White Paper Library
Welcome to our growing White Paper Library. We hope you find the surveys and studies from this resource of value. As you will see, Experian goes to great lengths to inform you with industry knowledge and decision support to help you make your case.
The following links to the white papers named below are PDF'd for your review.
Understanding the State of Small Business Risk
It's no secret that over the last two years, small business credit risk has increased at a distressing rate. Since 2007, five key measures of risk — bankruptcy, lien filings, judgment filings, collections and severe delinquency in payments — showed a consistent, increasing risk trend. While this study supports the notion that many businesses have struggled to meet their payment obligations, it also shows the overwhelming majority that were healthy at the start of 2007 have remained so throughout the present financial crisis.
Capitalizing on the Small Business Market
As big businesses look to attract new customers, a shift has begun over the past several years to make a conscious acquisition effort in the form of dedicated marketing plans and budgets to target small business owners (fewer than 25 employees).
Small Business Owners and Credit Evaluation
Credit managers rely heavily upon external data sources to guide them in the credit decision process. To approve or reject a loan request is a delicate task. A credit manager must evaluate the risk associated with extending credit versus declining an applicant based on numerous factors. All the while, he or she is driven by the desire to generate revenue for the company. This article explores the credit evaluation process, particularly as it relates to small businesses.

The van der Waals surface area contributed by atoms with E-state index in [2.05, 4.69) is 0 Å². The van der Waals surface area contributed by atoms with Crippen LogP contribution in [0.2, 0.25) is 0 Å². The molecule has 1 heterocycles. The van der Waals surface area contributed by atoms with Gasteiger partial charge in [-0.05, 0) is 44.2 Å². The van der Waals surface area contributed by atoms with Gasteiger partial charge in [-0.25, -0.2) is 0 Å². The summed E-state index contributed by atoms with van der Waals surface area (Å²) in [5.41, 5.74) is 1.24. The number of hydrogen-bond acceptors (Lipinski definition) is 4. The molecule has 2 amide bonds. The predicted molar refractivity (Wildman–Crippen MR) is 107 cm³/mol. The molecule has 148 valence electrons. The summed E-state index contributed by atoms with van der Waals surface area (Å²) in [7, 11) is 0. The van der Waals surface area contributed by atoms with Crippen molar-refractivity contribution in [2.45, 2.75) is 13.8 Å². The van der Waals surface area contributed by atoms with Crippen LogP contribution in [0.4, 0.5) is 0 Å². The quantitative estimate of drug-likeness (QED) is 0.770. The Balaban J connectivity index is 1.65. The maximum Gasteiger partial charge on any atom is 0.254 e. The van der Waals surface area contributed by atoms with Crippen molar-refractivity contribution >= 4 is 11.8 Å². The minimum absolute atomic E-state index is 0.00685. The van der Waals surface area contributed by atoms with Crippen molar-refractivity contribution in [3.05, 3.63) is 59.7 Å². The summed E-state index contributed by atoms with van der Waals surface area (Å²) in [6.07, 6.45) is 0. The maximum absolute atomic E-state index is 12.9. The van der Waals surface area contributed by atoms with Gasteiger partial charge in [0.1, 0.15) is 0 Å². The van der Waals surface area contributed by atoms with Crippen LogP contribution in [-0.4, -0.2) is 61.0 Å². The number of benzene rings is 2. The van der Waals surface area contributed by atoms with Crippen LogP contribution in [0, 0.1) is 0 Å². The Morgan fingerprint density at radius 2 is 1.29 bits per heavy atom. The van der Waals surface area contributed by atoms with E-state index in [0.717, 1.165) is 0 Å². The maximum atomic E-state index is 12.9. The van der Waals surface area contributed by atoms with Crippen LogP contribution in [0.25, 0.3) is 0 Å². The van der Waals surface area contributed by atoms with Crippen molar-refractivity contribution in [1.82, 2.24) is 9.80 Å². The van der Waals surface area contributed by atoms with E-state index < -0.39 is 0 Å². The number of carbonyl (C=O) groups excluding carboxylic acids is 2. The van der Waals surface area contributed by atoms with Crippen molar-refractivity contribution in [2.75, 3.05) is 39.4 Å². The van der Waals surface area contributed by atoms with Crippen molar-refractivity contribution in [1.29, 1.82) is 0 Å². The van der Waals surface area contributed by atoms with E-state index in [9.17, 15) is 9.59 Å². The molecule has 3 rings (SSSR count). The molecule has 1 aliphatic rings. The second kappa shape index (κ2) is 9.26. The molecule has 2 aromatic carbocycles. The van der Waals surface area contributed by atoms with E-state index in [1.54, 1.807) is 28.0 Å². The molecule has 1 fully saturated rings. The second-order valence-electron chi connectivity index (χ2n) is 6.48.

An in-depth examination of whether personal or business credit information is most effective in detecting credit problems among small businesses.
Deciding whether to extend credit to a small business has long been more art than science. Small business lending historically has been a process built on relationships, judgment calls — and luck.
"Know your customers" always has been important for preventing fraud and identity theft, which continue to become more sophisticated and widespread. Today, as government-enforced identification programs and other regulations proliferate, there are even more compelling reasons for knowing who your customers are. Given the growth of identity theft and greater concern for national security, industry experts believe more legislation to prevent economic crimes is likely soon.